Left to right – vanilla, nuez, tuna – a flavor for everyone

But if there is one thing he loves more than anything it is exploring markets and eating anything there. As much as he hates chocolate, he loves vanilla, especially vanilla ice cream. And he loves Mexican vanilla, which in my humble and semi informed opinion, is the best vanilla to be found and should be more prevalent in the market in the US. After being introduced to tacos and taco trucks at the age of three, he has a particular fixation on street food and has made it a point to seek out not only the best tacos, but also elotes, hamburgers, and quesadillas.

Over the years spent in Oaxaca, we’ve explored just about all of the markets in the city, and a few outside like Tlocalula and Ocotlan, so this trip we decided to check out the markets in Etla and Zaachila. The amazing thing about the markets in Oaxaca is how much each retain such an individual identity. While you see more and more cheap plastic items and other crap making inroads into the markets, you can still find all the distinctive local items that make the markets worth a trip unto themselves – especially the local dishes, artisans, and sights.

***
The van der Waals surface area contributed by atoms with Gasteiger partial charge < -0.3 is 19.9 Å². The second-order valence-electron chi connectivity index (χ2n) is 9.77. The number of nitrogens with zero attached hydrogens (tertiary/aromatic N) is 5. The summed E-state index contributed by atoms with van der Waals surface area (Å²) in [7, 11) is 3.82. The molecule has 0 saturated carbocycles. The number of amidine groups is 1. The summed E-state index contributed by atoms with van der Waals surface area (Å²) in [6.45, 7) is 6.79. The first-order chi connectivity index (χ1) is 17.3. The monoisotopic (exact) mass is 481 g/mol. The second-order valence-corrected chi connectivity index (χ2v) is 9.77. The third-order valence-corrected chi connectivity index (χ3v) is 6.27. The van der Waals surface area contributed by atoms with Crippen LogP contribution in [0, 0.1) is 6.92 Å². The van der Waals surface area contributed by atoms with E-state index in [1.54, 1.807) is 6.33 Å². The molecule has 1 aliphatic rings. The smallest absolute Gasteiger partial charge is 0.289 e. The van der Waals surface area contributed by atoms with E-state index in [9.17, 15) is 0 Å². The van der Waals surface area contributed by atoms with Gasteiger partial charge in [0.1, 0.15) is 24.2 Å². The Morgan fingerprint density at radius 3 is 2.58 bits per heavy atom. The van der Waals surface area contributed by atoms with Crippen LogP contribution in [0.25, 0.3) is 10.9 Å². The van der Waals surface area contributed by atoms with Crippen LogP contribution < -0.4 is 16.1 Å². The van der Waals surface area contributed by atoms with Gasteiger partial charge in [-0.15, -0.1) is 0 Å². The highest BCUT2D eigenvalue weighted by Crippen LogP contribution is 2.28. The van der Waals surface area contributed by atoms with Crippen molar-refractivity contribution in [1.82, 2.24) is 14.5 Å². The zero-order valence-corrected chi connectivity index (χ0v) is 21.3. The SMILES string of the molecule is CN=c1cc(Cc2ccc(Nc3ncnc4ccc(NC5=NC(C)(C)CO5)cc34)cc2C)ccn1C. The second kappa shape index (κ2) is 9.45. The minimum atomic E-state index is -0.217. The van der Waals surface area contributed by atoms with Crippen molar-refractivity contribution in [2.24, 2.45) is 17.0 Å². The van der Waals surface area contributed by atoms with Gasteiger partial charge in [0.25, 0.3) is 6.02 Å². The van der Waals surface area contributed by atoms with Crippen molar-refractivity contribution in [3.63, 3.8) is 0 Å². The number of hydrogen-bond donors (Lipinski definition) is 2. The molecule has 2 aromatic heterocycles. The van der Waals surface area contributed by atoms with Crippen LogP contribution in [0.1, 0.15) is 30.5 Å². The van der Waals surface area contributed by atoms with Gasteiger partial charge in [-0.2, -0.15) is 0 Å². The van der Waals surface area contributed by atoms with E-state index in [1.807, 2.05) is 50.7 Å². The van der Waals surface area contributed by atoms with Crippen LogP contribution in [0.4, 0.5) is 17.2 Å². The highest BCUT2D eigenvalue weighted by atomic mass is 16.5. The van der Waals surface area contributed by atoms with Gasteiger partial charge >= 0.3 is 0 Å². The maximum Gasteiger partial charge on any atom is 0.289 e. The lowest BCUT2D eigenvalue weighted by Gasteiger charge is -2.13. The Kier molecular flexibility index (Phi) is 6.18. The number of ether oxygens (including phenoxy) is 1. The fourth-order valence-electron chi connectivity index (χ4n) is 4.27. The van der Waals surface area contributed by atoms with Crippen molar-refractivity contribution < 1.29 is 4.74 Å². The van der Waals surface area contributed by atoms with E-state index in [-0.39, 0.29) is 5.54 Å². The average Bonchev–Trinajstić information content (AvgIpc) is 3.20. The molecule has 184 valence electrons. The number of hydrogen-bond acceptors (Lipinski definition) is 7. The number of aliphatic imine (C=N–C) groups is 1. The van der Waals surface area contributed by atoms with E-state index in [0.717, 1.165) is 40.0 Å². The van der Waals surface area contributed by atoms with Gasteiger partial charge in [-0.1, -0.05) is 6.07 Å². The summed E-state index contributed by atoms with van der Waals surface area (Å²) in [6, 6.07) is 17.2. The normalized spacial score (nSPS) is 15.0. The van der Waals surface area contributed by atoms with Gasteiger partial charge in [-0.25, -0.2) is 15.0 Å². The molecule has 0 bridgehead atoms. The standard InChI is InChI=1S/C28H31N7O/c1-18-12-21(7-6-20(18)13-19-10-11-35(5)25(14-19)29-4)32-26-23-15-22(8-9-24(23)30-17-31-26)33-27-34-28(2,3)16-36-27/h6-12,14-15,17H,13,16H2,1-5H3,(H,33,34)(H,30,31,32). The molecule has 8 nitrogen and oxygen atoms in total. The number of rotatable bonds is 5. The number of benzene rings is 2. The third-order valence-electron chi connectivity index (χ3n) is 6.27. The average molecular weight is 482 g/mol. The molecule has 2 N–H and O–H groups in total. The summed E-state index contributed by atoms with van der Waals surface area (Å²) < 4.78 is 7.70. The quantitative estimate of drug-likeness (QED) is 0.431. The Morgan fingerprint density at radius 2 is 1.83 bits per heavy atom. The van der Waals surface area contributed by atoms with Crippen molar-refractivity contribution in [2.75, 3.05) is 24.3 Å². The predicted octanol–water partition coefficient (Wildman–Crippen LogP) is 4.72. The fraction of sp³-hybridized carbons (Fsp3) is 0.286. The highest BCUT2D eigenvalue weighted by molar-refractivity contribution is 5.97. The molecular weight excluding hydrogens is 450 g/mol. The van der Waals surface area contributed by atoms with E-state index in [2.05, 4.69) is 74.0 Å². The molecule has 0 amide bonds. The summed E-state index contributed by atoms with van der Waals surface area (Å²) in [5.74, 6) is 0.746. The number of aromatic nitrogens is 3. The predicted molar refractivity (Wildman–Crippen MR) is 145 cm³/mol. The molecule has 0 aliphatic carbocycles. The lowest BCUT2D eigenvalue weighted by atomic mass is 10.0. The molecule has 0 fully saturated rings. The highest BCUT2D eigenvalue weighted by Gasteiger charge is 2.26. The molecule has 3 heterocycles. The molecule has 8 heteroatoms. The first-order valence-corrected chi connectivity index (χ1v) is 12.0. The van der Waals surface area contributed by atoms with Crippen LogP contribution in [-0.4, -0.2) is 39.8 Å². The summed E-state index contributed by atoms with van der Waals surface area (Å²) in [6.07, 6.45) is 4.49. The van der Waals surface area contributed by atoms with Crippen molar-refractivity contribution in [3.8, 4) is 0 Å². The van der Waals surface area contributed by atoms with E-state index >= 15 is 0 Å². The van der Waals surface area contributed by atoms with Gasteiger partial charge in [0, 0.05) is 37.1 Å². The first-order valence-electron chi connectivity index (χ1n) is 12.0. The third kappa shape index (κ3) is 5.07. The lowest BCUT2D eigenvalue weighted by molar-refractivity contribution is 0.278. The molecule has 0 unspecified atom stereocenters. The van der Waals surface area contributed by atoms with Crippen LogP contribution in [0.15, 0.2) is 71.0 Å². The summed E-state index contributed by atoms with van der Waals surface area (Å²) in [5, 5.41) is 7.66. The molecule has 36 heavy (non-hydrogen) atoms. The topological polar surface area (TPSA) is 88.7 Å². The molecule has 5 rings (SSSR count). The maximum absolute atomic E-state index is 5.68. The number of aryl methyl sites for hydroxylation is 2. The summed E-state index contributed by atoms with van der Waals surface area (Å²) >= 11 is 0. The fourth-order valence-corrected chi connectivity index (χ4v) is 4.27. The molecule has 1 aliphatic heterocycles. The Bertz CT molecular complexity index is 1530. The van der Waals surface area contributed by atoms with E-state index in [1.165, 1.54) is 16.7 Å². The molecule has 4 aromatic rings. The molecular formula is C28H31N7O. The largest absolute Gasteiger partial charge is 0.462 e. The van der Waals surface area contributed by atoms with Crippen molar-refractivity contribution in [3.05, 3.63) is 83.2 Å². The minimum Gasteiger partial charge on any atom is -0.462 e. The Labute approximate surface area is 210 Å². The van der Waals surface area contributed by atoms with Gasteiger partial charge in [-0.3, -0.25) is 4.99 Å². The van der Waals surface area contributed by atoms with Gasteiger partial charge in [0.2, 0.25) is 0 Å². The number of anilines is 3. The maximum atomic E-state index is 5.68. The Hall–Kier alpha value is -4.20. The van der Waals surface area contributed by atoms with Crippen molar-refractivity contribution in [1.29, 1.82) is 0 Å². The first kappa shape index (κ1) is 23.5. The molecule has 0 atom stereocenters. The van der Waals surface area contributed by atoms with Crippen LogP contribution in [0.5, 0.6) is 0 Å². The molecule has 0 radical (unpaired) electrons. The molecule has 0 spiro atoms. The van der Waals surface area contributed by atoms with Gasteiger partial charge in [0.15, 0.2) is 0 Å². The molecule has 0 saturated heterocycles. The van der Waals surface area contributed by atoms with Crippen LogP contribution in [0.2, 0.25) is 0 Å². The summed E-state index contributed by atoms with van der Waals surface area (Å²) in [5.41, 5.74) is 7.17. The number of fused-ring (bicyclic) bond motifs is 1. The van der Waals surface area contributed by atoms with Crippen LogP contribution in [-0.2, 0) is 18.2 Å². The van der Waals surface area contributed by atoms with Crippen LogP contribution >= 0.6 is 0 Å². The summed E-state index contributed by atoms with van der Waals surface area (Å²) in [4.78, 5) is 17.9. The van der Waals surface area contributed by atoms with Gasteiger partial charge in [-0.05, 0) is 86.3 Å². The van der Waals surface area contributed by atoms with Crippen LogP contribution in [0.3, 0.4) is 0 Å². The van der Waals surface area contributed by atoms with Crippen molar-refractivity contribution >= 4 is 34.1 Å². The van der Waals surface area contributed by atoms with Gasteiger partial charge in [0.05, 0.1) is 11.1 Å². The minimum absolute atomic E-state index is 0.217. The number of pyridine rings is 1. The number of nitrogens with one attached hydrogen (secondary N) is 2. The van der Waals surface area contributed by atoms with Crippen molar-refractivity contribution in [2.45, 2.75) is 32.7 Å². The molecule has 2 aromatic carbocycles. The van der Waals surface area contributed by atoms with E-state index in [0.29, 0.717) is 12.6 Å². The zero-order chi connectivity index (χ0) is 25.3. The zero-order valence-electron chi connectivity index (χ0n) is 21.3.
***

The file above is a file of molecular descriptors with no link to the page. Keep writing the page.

The barbacoa in Etla

Centro de Artes San Augustin (CASA)

We hit the Wednesday market in Etla for the first time this year and found ourselves gorging on barbacoa at 10 in the morning. It was absolutely delicious – perfectly cooked, with balanced chile flavor and oh so tender. And despite Isaiah’s lack of Spanish, he and the man serving up the barbacoa developed a repartee and soon he had Isaiah tasting all sorts of other things, including sangrita, a pressed and baked blood dish. Then there were the salsas – a range of habanero, verde, morito, and more offerings. Bellies full we still managed to eat ice cream, taste cheeses, and pick up some delicious fresh baked flat breads. Also, despite promising ourselves that we absolutely did not need and would not buy any ceramics on this trip, we bought a set of beautiful blue and white plates from a lovely elderly couple from Aztompa. We topped the day off with a stop at the Centro de Artes San Augustin (CASA), a restored textile factory now home to a beautiful art center.